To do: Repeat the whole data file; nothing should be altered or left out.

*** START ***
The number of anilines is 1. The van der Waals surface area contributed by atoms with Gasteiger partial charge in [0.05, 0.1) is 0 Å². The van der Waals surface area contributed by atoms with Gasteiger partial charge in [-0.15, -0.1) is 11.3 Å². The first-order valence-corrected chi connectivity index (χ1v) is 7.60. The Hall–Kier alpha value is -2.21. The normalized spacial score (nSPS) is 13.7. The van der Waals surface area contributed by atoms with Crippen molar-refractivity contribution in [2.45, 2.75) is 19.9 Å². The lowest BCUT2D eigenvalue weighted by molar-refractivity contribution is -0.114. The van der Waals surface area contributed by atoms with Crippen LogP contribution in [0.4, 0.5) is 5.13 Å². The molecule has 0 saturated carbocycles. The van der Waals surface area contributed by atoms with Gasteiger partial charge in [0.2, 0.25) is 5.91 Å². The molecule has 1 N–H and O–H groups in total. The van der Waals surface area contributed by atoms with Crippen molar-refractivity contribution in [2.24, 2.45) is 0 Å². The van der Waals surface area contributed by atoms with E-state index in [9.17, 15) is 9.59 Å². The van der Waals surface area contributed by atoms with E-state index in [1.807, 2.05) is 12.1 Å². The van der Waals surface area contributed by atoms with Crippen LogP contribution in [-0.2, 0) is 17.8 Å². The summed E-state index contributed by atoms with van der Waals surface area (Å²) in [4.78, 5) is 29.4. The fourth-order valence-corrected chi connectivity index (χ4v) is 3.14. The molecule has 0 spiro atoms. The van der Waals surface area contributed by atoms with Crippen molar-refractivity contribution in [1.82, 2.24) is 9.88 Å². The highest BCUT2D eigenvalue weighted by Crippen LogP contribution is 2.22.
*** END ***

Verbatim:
The number of anilines is 1. The van der Waals surface area contributed by atoms with Gasteiger partial charge in [0.05, 0.1) is 0 Å². The van der Waals surface area contributed by atoms with Gasteiger partial charge in [-0.15, -0.1) is 11.3 Å². The first-order valence-corrected chi connectivity index (χ1v) is 7.60. The Hall–Kier alpha value is -2.21. The normalized spacial score (nSPS) is 13.7. The van der Waals surface area contributed by atoms with Crippen molar-refractivity contribution in [2.45, 2.75) is 19.9 Å². The lowest BCUT2D eigenvalue weighted by molar-refractivity contribution is -0.114. The van der Waals surface area contributed by atoms with Crippen LogP contribution in [0.4, 0.5) is 5.13 Å². The molecule has 0 saturated carbocycles. The van der Waals surface area contributed by atoms with Gasteiger partial charge in [0.2, 0.25) is 5.91 Å². The molecule has 1 N–H and O–H groups in total. The van der Waals surface area contributed by atoms with Crippen molar-refractivity contribution in [2.24, 2.45) is 0 Å². The van der Waals surface area contributed by atoms with E-state index in [9.17, 15) is 9.59 Å². The van der Waals surface area contributed by atoms with E-state index in [1.807, 2.05) is 12.1 Å². The van der Waals surface area contributed by atoms with Crippen LogP contribution in [-0.2, 0) is 17.8 Å². The summed E-state index contributed by atoms with van der Waals surface area (Å²) in [4.78, 5) is 29.4. The fourth-order valence-corrected chi connectivity index (χ4v) is 3.14. The molecule has 0 spiro atoms. The van der Waals surface area contributed by atoms with Crippen molar-refractivity contribution in [1.82, 2.24) is 9.88 Å². The highest BCUT2D eigenvalue weighted by Crippen LogP contribution is 2.22.